It’s known as the baobab in English, sito in Mandinka, gwi in Wolof and Adansonia digitata in botanical circles. Sometimes it’s called the upside-down tree, because its weirdly shaped branches resemble roots. It was made famous in the West by Antoine de Saint-Exupéry’s fable “The Little Prince.”
In Africa, the baobab tree is steeped in mystique and surrounded by superstition. Many people believe that its spirit protects the community around it, and its tangible properties certainly nourish those who live near it. Parts of the tree are used to make rope and fishing line; to feed goats, sheep and cows; and to provide shelter, food and medicine.
While living in Gambia I saw parts of the baobab used to treat everything from malarial fever, infertility and asthma to headaches and toothaches. I have no idea if and how these local remedies worked, but all of a sudden the rest of the world — Western health food companies included — is catching on. There’s a growing belief that the baobab may be the world’s newest super food.
The tree’s white, powdery fruit is rich in antioxidants, potassium and phosphorus, and has six times as much vitamin C as oranges and twice as much calcium as milk. The leaves are an excellent source of iron, potassium, magnesium, manganese, molybdenum and phosphorus, and the seeds are packed with protein.
The baobab was approved for European markets last year, and the Food and Drug Administration is expected to follow suit soon. The fruit’s dry pulp will be sold as an ingredient in smoothies and cereal bars. Already, a small jar of African baobab jam made in England sells for around $11. According to the Natural Resources Institute in Britain, an international baobab industry could bring in about $1 billion a year and provide jobs for 2.5 million African families. On paper this sounds great, but there’s another side to the picture.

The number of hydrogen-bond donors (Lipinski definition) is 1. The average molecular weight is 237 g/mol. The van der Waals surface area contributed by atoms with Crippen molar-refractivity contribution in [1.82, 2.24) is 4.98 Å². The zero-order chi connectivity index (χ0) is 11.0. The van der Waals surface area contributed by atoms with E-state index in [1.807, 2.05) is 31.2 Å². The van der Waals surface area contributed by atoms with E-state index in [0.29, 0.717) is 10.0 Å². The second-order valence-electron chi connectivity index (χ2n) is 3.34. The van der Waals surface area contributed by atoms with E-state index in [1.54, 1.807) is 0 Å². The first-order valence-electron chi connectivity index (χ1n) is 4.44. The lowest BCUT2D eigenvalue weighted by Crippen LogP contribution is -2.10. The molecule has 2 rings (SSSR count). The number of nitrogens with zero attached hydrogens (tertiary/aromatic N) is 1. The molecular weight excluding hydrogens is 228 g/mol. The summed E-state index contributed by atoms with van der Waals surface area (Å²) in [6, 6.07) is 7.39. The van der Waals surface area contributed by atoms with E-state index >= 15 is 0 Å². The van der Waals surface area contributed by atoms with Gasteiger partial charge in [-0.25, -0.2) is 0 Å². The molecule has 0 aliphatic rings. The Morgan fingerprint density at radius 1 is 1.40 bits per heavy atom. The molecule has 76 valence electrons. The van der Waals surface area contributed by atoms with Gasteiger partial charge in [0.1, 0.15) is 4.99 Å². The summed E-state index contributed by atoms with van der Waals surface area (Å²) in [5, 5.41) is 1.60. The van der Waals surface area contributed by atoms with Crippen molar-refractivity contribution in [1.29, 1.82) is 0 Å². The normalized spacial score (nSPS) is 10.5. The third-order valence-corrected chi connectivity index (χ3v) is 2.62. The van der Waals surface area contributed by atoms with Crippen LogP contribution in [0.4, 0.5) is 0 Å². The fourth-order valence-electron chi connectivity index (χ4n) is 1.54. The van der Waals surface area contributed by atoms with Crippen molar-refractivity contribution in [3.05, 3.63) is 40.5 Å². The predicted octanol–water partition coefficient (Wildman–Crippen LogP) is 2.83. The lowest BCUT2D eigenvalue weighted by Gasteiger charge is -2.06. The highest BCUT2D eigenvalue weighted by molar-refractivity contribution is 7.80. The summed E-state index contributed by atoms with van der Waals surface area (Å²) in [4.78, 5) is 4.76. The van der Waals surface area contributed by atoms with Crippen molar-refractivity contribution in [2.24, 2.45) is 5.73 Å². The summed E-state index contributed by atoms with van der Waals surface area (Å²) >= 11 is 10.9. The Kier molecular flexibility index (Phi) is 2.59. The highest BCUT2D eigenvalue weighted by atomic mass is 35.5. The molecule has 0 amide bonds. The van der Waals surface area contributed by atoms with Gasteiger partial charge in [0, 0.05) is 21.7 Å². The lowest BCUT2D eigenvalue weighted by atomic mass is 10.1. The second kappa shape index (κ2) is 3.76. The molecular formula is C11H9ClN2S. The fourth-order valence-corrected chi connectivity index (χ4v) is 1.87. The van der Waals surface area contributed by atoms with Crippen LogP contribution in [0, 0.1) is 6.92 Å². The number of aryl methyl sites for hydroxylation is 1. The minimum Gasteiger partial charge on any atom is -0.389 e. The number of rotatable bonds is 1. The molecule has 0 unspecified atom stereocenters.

The baobab has never been a plantation tree; it grows wild in arid regions. (It can also be found in Australia, but it thrives in few other places outside Africa.) Presently people harvest only what they need and maybe a bit more to sell at local markets. If it becomes an international commodity, the baobab probably would need to be planted as a crop, even though arable soil is limited. The open land where local people now freely harvest wild baobab could be developed by agribusinesses into plantations, or else precious forests or farmland used to grow everyday staple crops could be turned over to the baobab export industry.
Although local people would probably find jobs on such farms, their ability to harvest or purchase the baobab themselves would be limited. They wouldn’t be able to pay as much as London dealers could. This means that some Africans could lose a source of household wealth, an important part of their diet and an essential pharmaceutical resource.
These possibilities — not to mention the threat of corruption, poor wages and genetic modification leading to a loss of the tree’s biodiversity — are not random predictions. Africa is no stranger to the overexploitation of its natural resources. But the solution isn’t necessarily to cut the baobab off from international markets. Regulations could be put in place to protect the tree, its environment and the people who depend on it — and still allow for profitable production.
The coffee trade provides a model. It’s clear that many consumers are willing to pay more for fairly traded coffee — which costs enough to provide the growers a decent wage for their labor. This bottom-up pricing should be applied to the baobab market, even if it means European health nuts have to pay a lot for their smoothies.
The baobab’s new popularity is exciting, but the European Union, the United States and African exporters should decide on regulations before the baobab is rushed to European and North American markets.
In Saint-Exupéry’s story, the planet the Little Prince lives on is too small to support the baobab. This is hardly our situation, but the Little Prince still has some useful advice for us: Taking care of your planet, he says, “is very tedious work, but very easy.
Dawn Starin, an anthropologist.